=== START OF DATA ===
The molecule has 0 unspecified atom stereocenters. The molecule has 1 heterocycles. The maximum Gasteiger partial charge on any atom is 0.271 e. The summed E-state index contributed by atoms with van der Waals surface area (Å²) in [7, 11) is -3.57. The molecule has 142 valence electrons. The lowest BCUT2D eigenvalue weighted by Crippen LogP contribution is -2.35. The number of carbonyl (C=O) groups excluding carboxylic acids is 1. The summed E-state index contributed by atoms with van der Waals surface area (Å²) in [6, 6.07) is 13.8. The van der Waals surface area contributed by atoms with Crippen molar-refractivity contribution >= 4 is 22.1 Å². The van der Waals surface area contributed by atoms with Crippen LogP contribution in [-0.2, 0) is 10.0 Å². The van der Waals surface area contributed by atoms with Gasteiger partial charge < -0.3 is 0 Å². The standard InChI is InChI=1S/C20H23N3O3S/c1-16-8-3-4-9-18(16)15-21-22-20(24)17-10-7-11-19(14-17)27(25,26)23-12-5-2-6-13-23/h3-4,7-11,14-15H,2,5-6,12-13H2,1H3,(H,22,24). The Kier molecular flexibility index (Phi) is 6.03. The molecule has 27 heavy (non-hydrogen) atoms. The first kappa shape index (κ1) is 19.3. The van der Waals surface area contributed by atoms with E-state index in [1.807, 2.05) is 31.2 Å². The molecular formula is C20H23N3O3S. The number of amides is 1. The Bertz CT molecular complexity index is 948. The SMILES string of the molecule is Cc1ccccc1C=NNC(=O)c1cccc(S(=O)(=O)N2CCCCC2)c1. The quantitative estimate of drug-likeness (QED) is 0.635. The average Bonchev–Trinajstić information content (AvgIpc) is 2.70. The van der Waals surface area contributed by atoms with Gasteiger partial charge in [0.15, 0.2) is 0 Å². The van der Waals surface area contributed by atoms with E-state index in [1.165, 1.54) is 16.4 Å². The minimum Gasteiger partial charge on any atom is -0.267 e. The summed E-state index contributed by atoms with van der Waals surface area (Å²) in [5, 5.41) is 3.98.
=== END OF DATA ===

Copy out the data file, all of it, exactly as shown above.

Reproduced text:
The molecule has 0 unspecified atom stereocenters. The molecule has 1 heterocycles. The maximum Gasteiger partial charge on any atom is 0.271 e. The summed E-state index contributed by atoms with van der Waals surface area (Å²) in [7, 11) is -3.57. The molecule has 142 valence electrons. The lowest BCUT2D eigenvalue weighted by Crippen LogP contribution is -2.35. The number of carbonyl (C=O) groups excluding carboxylic acids is 1. The summed E-state index contributed by atoms with van der Waals surface area (Å²) in [6, 6.07) is 13.8. The van der Waals surface area contributed by atoms with Crippen molar-refractivity contribution >= 4 is 22.1 Å². The van der Waals surface area contributed by atoms with Crippen LogP contribution in [-0.2, 0) is 10.0 Å². The van der Waals surface area contributed by atoms with Gasteiger partial charge < -0.3 is 0 Å². The standard InChI is InChI=1S/C20H23N3O3S/c1-16-8-3-4-9-18(16)15-21-22-20(24)17-10-7-11-19(14-17)27(25,26)23-12-5-2-6-13-23/h3-4,7-11,14-15H,2,5-6,12-13H2,1H3,(H,22,24). The Kier molecular flexibility index (Phi) is 6.03. The molecule has 27 heavy (non-hydrogen) atoms. The first kappa shape index (κ1) is 19.3. The van der Waals surface area contributed by atoms with E-state index in [1.807, 2.05) is 31.2 Å². The molecular formula is C20H23N3O3S. The number of amides is 1. The Bertz CT molecular complexity index is 948. The SMILES string of the molecule is Cc1ccccc1C=NNC(=O)c1cccc(S(=O)(=O)N2CCCCC2)c1. The quantitative estimate of drug-likeness (QED) is 0.635. The average Bonchev–Trinajstić information content (AvgIpc) is 2.70. The van der Waals surface area contributed by atoms with Gasteiger partial charge in [0.15, 0.2) is 0 Å². The van der Waals surface area contributed by atoms with E-state index in [1.165, 1.54) is 16.4 Å². The minimum Gasteiger partial charge on any atom is -0.267 e. The summed E-state index contributed by atoms with van der Waals surface area (Å²) in [5, 5.41) is 3.98.